• Belgium, Latvia, Lithuania, Hungary, Portugal, Slovakia, Italy amended legislation to specifically cover psychosocial risks and/or stress.
• Binding national collective agreements were signed in Denmark, Greece, France, Italy, and Romania to implement the Framework Agreement. 
However Commission also notes that:
• Framework Agreement was not implemented in Malta, Cyprus, Poland and Slovenia.
• Social partners in Bulgaria, Estonia, Greece, Italy, Lithuania, and Malta did not report on the implementation of the Agreement. 
• Social partners in Bulgaria, Estonia, Greece, France, Italy, Hungary, Malta, Lithuania, Poland, Romania, Slovenia, and Slovakia did not use fully the Agreement for improving awareness and understanding of work-related stress and the proposed solutions. 
• The social partners in Spain, Luxembourg, Austria, Ireland, Germany, Czech Republic, concluded agreements that were not declared generally binding, or joint guidelines to promote awareness-raising. Non-binding agreements and unilateral action generally failed to cover all workers. 
• Access of Workers and Employers to clear programmes of actions was difficult in Malta, Poland, Portugal, Romania and Slovenia.

Difficulties Encountered in the Implementation of the Framework Agreement

The Commission also highlights the difficulties that social partners encountered during the implementation of the Framework Agreement:
• The lack of experience with autonomous social partner negotiations and under developed social dialogue structures, particularly in Member States that joined the EU in 2004 and 2007. 
• The ability of employers’ organisations and trade unions to commit their members to the outcomes of negotiations posed problems in the implementation process in Bulgaria, the Czech Republic, Estonia, Lithuania, Portugal, Greece Hungary, Malta, Poland, Romania and Slovakia, where public authorities play an important role.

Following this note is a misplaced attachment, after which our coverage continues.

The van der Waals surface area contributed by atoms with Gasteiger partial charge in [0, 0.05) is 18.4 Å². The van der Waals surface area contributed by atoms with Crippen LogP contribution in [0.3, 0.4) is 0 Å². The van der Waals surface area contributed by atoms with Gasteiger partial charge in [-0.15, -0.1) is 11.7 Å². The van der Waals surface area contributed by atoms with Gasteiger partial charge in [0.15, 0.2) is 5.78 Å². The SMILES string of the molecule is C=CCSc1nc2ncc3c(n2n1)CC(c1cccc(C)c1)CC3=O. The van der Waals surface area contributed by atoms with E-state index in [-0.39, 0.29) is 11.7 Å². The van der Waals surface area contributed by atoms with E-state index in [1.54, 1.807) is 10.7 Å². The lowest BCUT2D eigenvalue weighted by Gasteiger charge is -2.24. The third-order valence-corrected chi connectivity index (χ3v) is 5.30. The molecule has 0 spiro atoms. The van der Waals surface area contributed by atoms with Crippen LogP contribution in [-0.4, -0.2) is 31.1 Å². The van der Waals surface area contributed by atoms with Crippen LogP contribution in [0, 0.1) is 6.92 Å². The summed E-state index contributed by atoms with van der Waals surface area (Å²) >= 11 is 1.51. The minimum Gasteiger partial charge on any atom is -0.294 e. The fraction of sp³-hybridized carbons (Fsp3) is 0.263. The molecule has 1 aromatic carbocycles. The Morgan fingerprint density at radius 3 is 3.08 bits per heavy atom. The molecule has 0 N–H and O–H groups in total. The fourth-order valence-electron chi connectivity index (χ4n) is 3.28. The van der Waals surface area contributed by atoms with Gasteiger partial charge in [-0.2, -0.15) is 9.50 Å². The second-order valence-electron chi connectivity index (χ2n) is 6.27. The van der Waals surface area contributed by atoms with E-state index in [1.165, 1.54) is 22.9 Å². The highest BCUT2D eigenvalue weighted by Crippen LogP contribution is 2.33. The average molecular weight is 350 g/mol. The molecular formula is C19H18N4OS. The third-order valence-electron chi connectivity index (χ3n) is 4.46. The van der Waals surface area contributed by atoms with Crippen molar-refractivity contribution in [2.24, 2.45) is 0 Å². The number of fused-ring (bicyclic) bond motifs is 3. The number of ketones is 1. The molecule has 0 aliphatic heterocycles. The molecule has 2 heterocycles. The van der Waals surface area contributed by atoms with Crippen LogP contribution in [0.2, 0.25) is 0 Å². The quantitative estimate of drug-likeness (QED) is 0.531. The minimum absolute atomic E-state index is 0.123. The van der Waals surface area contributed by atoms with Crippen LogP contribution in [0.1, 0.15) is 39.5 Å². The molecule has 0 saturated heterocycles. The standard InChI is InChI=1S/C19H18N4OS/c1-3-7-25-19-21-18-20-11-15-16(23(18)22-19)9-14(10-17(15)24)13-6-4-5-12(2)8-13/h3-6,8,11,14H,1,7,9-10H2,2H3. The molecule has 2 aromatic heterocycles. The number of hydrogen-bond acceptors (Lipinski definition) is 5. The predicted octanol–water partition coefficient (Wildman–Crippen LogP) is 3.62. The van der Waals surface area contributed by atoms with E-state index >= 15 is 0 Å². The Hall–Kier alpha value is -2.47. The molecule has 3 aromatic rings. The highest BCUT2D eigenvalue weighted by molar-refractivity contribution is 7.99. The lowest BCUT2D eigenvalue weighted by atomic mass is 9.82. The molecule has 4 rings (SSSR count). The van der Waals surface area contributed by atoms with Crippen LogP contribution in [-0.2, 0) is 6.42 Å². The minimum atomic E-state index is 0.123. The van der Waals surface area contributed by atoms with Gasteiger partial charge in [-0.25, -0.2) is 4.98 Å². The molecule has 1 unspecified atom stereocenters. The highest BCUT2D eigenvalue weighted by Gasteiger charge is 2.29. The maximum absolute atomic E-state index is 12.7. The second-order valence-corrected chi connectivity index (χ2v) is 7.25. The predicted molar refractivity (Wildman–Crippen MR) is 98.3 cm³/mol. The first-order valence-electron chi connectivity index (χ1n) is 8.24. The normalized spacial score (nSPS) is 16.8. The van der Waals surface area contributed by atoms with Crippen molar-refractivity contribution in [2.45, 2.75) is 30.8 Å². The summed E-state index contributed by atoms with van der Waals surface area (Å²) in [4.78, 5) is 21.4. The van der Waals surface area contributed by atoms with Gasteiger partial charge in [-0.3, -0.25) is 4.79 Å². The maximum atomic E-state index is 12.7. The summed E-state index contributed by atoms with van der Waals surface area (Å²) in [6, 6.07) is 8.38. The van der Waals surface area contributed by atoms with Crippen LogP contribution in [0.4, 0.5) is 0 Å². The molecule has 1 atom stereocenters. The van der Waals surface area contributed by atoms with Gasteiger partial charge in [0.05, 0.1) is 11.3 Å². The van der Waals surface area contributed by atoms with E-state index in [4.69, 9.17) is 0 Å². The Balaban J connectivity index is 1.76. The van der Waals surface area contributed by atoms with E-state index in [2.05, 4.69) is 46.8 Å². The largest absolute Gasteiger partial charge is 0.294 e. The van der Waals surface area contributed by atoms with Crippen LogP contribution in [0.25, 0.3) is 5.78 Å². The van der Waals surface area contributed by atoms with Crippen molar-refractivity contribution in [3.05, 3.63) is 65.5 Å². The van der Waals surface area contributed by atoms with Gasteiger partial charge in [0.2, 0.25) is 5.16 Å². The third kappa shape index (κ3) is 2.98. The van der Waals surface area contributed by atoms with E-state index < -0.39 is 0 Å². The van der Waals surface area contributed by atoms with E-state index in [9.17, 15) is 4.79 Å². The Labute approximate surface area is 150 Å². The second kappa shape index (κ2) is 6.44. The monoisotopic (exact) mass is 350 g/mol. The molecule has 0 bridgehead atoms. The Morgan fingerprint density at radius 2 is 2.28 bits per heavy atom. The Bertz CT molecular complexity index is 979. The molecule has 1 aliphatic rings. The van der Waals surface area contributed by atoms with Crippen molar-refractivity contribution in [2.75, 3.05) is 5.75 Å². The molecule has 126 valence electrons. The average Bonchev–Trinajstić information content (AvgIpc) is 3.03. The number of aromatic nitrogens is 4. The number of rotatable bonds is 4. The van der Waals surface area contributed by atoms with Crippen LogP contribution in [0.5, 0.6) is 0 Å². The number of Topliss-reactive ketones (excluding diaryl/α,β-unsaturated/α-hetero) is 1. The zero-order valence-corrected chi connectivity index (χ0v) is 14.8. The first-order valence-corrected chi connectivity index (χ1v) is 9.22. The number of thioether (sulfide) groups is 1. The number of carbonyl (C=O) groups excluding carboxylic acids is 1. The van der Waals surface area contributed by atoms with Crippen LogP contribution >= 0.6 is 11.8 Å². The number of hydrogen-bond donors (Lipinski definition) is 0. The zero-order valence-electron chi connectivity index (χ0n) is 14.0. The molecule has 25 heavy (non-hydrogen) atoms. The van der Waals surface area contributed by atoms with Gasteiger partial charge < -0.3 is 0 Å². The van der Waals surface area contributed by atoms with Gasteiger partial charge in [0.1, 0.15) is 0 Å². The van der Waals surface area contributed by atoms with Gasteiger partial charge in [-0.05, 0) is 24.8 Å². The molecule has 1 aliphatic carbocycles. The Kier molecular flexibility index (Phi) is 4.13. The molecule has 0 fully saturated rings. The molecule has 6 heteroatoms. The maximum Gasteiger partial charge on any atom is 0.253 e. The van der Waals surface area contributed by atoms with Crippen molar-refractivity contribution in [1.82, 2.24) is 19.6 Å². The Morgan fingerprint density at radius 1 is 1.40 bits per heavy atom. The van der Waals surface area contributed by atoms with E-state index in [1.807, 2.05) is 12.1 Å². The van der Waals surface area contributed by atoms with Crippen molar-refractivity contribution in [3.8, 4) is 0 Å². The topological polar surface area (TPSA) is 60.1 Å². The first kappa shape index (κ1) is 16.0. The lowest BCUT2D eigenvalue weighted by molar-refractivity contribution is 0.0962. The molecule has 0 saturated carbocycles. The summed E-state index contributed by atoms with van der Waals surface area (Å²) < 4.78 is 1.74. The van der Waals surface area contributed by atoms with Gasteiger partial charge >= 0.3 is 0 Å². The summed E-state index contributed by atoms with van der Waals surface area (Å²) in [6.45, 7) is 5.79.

• Low levels of membership of trade unions and employers’ associations could prevent implementing social partners’ agreements autonomously, as the number of employers and employees covered directly was low. 
• Some European social partner members are not directly involved in collective bargaining in their Member States, or have little authority over affiliates active in sectors and organisations. 
• The definition of stress: the distinction between work-related and non-work-related stress, the way in which work is organised can actually lead to stress, the feasibility of measuring stress, and the effectiveness of measures to manage it, including cost, was considered as too complex, too subjective, and too sensitive to be addressed systematically. 
• A general lack of awareness over work-related stress among the general public, in the workforce, and employers’ and trade union organisations.

Lessons Learnt from the Implementation of the Framework Agreement

The Commission draws a number of lessons from the implementation of the Framework Agreement:
• The Framework Agreement has not become the point of reference for all actors in all Member States due to its non-binding and general nature.